I’m very impressed at how the gold market has been holding up as many other commodities saw prices cut in half or more in the past six months. Investors have been flocking to gold as a safe-haven, and I see $1,000 an ounce or higher likely in the near-term.
Gold and Silver
We can’t talk about gold without mentioning the factors and outside markets that influence gold’s price. The U.S. dollar often dictates the direction of gold—when the dollar is up, gold is down, and vice versa. Gold is also viewed as an inflation hedge and tends to gain when there is inflationary fear. During the summer of 2008, we saw gold benefit from both a weaker dollar and inflationary fears. Last year crude oil peaked near $150 a barrel, corn hit a record $8 a bushel, and gold moved above $1,030. Today, we are seeing a little divergence in the factors that drove gold higher in the past. The dollar has been benefiting from safe-haven buying, and so has gold. Most commodity markets have corrected sharply as the global economy headed to recession. Crude oil is down, corn is down, and gold is still going strong above $900 an ounce. In times of uncertainty, investors tend to feel comfortable investing in gold, and its current price reflects the uncertainty we’ve seen in the economy. A loss of confidence in stocks and bonds has led to safe-haven buying in gold. Gold has been the strongest market since the financial crisis began.
Gold is a commodity people are very familiar with and can physically own. That is why we see so many “gold bugs” out there. The higher price gets, the more people seem to like it. I think there are many reasons to be bullish gold, and I believe this market will put in new all-time highs this year. And, gold should lead other commodities to more bullish trends as they work their way off recent lows.
The new administration looks to pass a stimulus bill somewhere around $900 billion. It has to be financed somehow, and as a result, I see inflation, perhaps even hyperinflation, just around the corner. As far as a trading strategy, I do feel gold will pull back a bit off its current levels and a correction would be a great buying opportunity. I recommend buying April gold futures at $875 and $860. More aggressive traders can buy at $890. This market has had a big move up in a short time, so wait, be patient, and see if you can establish a long position at a better price where it’s at right now (above $900). Have an exit strategy. I am impressed with how this market has held up and expect to see $1,000 an ounce this year, and $1,100 or even $1,200 is not a stretch.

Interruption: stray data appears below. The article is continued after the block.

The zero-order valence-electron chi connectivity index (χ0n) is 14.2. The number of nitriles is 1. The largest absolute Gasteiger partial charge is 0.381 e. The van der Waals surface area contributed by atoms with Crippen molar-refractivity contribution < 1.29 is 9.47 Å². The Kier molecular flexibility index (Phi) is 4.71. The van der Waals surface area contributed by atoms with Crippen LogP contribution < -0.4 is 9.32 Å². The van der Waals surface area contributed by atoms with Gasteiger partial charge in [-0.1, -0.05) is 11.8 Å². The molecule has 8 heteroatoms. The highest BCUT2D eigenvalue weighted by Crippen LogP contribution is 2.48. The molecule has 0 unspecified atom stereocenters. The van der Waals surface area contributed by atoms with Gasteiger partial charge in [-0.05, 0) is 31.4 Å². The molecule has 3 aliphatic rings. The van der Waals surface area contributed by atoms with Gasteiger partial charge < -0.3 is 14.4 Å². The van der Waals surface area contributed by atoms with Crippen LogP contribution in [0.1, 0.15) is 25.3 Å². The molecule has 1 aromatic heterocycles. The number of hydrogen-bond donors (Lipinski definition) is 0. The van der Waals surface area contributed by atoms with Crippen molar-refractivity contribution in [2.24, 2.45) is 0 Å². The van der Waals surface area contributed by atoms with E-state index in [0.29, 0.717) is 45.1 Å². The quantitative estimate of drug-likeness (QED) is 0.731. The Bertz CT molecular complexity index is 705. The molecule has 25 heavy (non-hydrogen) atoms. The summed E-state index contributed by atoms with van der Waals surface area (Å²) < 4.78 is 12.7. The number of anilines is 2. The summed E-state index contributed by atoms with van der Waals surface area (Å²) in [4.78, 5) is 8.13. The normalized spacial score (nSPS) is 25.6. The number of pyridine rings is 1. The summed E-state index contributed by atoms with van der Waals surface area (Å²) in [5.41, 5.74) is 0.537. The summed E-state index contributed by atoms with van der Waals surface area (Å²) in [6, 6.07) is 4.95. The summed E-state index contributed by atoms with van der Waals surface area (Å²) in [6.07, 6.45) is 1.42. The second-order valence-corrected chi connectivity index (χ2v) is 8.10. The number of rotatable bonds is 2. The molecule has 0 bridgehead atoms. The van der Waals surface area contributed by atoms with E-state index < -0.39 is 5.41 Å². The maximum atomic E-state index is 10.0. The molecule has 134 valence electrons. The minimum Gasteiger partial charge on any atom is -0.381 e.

I like silver also, but I don’t expect the same degree of bullish action as I do out of gold. It’s an industrial metal, and until we see clearer signs of economic rebound, silver won’t take off. I would look at $11.25 to $11.50 an ounce as good value areas to buy. Silver tends to be more volatile than gold, and is less predictable. If you are a more conservative trader, I recommend you might be better off with gold given that factor.
I’m also bullish crude oil, but given the state of the economy, I think there is more downside to go first. Crude oil has been very sensitive to economic problems and shrinking global demand has taken a toll on prices. However, I can’t see this market staying down forever. I recommend buying the March contract around $37 – $38 a barrel. I would wait to see if these levels are tested, although more aggressive traders could consider a move to just under $40. More conservative traders may consider more limited-risk options strategies.
Baring any geopolitical news that could cause supply disruptions, I think the upside is limited for the time being. Before the end of this year, I see $80 – $100 as likely. The driving season is just around the corner, and I think we’ll see demand pick up as the economy starts to recover. There is a lot of money being thrown at this problem economy, and that’s likely to trigger overall commodity inflation.
Keep in mind, these are highly volatile times and there is almost constant breaking news that can impact price action in all of these markets. The Obama administration is expected to unveil a plan to stabilize the banking system (so far the “bad bank” is a no-go), and the Senate gets a shot at the stimulus bill this week. We also have more corporate earnings reports this week, among them Toyota, which is expected to post it first-ever loss. Friday, February 6, brings the January employment report, which is expected to show another 500,000 in non-farm payroll jobs lost and an uptick in the unemployment rate to 7.5 percent. Be careful you aren’t overtrading given this type of environment. Feel free to contact me with any questions you have about these or other markets, and to develop a strategy for your particular needs and risk-tolerance.
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